If You Need to Cut Down a Tree, Do It in the Winter

Trees are valuable components of our ecosystems, not to mention the cooling and other benefits they can provide around our homes. But sometimes you may need to cut one down. From a wildlife perspective, the best time to cut down a tree is in the winter. All else being equal, I prefer removing trees in the early to mid-winter, rather than later in the winter.

There are many reasons why you might need or want to cut down a tree. If possible, cutting it down in winter, especially the early to mid-winter, will typically have the fewest negative impacts on your local wildlife. Photo credit WFranz, CC-0

What Are Some of the Reasons to Cut Down a Tree?

There are many reasons why you might choose to remove a tree from your property. Some common reasons include:

  • It is a hazard tree which poses a safety risk to people or personal property. If it is a safety risk, it doesn’t matter what time of the year it is. The tree should be removed to make the area safe.
  • The tree isn’t a safety risk – yet, but you can tell that it is going to be and you’d rather take care of the problem before it becomes critical. Whether you can wait until winter will depend on the circumstances.
  • You want to manage your property for a prairie / grassland habitat, a savanna habitat, or an open woodlands habitat. Prior to European settlement, much of the eastern U.S. was a complex matrix of habitats ranging from open prairie / grasslands to closed canopy forest. Today, grasslands and shrublands are some of our most rapidly disappearing habitats as they are developed or allowed to grow up into forests.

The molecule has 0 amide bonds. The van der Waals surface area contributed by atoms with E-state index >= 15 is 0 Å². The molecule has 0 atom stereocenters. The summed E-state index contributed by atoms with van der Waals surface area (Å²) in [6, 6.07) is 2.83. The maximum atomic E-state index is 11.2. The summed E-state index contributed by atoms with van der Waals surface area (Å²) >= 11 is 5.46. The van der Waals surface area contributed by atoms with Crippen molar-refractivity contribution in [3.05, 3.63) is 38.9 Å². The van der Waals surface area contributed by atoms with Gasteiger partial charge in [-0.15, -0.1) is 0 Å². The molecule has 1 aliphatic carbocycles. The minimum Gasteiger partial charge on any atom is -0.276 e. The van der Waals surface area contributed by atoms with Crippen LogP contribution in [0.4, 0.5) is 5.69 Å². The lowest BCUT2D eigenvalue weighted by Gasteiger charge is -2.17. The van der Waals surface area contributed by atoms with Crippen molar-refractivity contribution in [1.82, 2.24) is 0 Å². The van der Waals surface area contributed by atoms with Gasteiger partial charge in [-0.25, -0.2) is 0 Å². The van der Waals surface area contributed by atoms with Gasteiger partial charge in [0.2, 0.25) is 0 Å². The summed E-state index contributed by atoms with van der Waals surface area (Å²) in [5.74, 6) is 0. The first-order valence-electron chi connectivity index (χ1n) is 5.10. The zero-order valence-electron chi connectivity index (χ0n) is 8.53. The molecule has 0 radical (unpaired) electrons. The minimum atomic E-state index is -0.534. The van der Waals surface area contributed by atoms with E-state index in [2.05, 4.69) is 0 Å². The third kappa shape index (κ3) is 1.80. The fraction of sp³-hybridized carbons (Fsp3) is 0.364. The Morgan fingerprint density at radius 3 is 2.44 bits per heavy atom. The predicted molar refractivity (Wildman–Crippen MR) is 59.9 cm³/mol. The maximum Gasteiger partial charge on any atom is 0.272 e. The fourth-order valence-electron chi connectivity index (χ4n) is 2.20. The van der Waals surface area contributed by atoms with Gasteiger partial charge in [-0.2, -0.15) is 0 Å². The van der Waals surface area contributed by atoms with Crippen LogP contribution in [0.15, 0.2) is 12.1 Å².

• You want to do a timber harvest.
You may need to seek professional help for removing some trees, especially hazard trees or trees near buildings and other structures. Always make sure you are following all safety precautions if you cut a tree down yourself. Photo credit guvo59, CC-0

Why Is Winter the Best Time to Remove Trees?

During the spring and summer, trees may be used as maternity or nesting sites. We all know that many birds nest in trees. Many of our bats also form maternity colonies in tree cavities or under loose bark. Baby birds and baby bats can’t fly. Cutting down a tree in the spring or summer risks killing any baby birds or baby bats in the tree.

In the winter, we don’t have any nesting birds or bat maternity colonies to worry about. Few, if any, of our bats hibernate in trees so you aren’t likely to disturb any bats by cutting down a tree during the winter. Birds may roost among the tree’s branches or in small cavities, but those are transient roosts. Winter birds can, and often do, move from one place to the next. So, if a winter roost disappears, the birds will just move to another. However, many of our owls and some of our hawks will begin nesting in late winter or very early spring, which is why I prefer to remove trees in early to mid-winter, if possible.

Small hollows or cavities in trees may provide transient winter roost sites for winter birds, but those birds will simply find another place to roost if that site disappears. Photo credit: Capri23auto, CC-0


There are many reasons why you might need to cut down a tree. Those reasons will vary from person to person and may include safety, economic, and habitat management considerations, just to name a few. Cutting trees in winter, especially the early to mid-winter, will typically have the fewest negative impacts on your local wildlife.

Backyard Ecology: Exploring Nature in Your Backyard
Nature isn’t just “out there.” It’s all around us, including right outside our doors. Hi, my name is Shannon Trimboli, and I am the host of Backyard Ecology. I live in southcentral Kentucky and am a wildlife biologist, educator, author, beekeeper, and owner of a nursery specializing in plants for pollinators and wildlife conservation. I invite you to join me as we ignite our curiosity and natural wonder, explore our yards and communities, and improve our local pollinator and wildlife habitat. Learn more or subscribe to my email list at www.backyardecology.net.

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